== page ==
potential sponsors. There are a lot of other details in the agreement ...
but the primary focus is to raise $32 [million] to $40 million and to help
the Event Authority in securing sponsors.

* How are you planning to raise that kind of money?

MARK BUELL: Right now, as in most large capital campaigns, we are in what
we call the quiet phase. We're talking to major donors and we're talking to
the Event Authority about revenue streams that could assist. I'm fairly
confident that in the next six to eight weeks, we'll be able to demonstrate
that we're well on our way to meeting our objective.

* When should locals start seeing changes?

MARK BUELL: I call it the three-legged stool: One of the legs is raising
this money. Another leg is the improvements to the piers that have to
happen to accommodate the event. Ellison is going to be advancing the money
to improve those piers to the tune of $55 million.

Read more at the San Francisco Examiner:

Immediately after the starting signal, the race committee signals an
'Individual Recall' and clearly hails Boat S's number. S (on starboard
tack) luffs her sails in an attempt to slow down so that she can clear
herself from other boats and return to the start. Boat P (on port tack), on
a collision course with S, decides that S is a "premature starter" with no
rights, and tries to cross ahead of S. S bears away ten degrees to avoid P,
and protests. You are on the protest committee; how would you decide this?
Answer below.

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On a mid-September Tuesday, it was pouring in Branford, Conn. The coed and
women's sailing teams for Yale University were about to start practice, and
everyone was already drenched. Many members of the team had chosen to wear
waterproof layers out on the water. Max Nickbarg '14, however, chose to go
shirtless under his life jacket.

"We'll be wearing dry suits too soon," he said.

Yale's youngest varsity teams practice in fall rainstorms and on frigid
spring days, and have become forces in the sailing world: In 2009, they won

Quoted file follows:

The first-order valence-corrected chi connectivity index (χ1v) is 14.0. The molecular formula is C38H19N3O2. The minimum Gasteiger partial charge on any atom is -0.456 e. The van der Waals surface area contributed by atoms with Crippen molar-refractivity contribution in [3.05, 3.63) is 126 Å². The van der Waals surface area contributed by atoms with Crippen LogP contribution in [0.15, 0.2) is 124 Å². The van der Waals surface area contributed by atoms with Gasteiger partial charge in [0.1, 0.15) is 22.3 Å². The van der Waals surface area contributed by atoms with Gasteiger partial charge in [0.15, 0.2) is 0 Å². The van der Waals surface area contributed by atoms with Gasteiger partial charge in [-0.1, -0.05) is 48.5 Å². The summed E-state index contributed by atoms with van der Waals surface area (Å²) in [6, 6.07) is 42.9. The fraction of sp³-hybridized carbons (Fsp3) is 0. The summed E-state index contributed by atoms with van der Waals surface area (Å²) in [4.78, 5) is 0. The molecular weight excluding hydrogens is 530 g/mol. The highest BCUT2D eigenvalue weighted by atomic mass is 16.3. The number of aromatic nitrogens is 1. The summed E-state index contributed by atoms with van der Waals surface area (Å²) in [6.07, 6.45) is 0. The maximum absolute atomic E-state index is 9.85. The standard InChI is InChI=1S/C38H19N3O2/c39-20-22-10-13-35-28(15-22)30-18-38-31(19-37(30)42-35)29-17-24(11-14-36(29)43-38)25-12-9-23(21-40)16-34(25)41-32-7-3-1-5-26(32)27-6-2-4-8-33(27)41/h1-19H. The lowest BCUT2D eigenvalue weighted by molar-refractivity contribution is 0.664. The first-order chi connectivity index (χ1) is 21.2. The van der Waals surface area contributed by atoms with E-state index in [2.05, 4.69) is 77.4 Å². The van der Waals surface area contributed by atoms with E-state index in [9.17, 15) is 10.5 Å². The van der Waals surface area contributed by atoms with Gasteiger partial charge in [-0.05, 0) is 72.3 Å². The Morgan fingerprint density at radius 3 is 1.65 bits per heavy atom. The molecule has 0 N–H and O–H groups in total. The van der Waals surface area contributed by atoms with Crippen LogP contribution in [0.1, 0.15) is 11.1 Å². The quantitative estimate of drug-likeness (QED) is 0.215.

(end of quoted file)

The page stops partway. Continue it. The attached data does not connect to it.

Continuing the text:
the Fowle Trophy as the top team in collegiate sailing and, in 2011, they
boasted six All-Americans on their roster. Both the coed and women's teams
are currently ranked No. 1 in the country.

"We were a young team last year, but we learned a lot," Cam Cullman '13
said. "Now the targets are on our backs and the pressure is on. We accept
that and we're going to try to make the most of it."

Despite that success, team members said that they compete in relative
obscurity. Their boathouse is a 15-minute drive from campus, and their
competitions - which are often held far from shore - are by nature not
suited for spectating. Moreover, home competitions are few and far between
- the coed and women's teams each have one regatta in Branford this year.

Instead of competing at home, the Elis travel all over New England and
beyond. In every weekend of September, the coed sailing team participated
in at least three regattas. Last weekend, it raced in four across three
different states. Meanwhile, the women's team traveled to Boston for a
regatta of its own.

The two teams race in as many as eight events on any given weekend, and
travel not only to every New England state but also occasionally to
California, Maryland, Florida and Illinois for events. -- Read on:

* (September 28, 2011) - Racing at the Trihedral Canadian Yachting
Association National Sailing Championships started today, in St. Margarets
Bay! The event, which is taking place at the St. Margaret Sailing Club in
Glen Haven, NS, runs through October 1st. The event is also the National
Qualifying Regatta for the Laser & Laser Radial classes. Day one leaders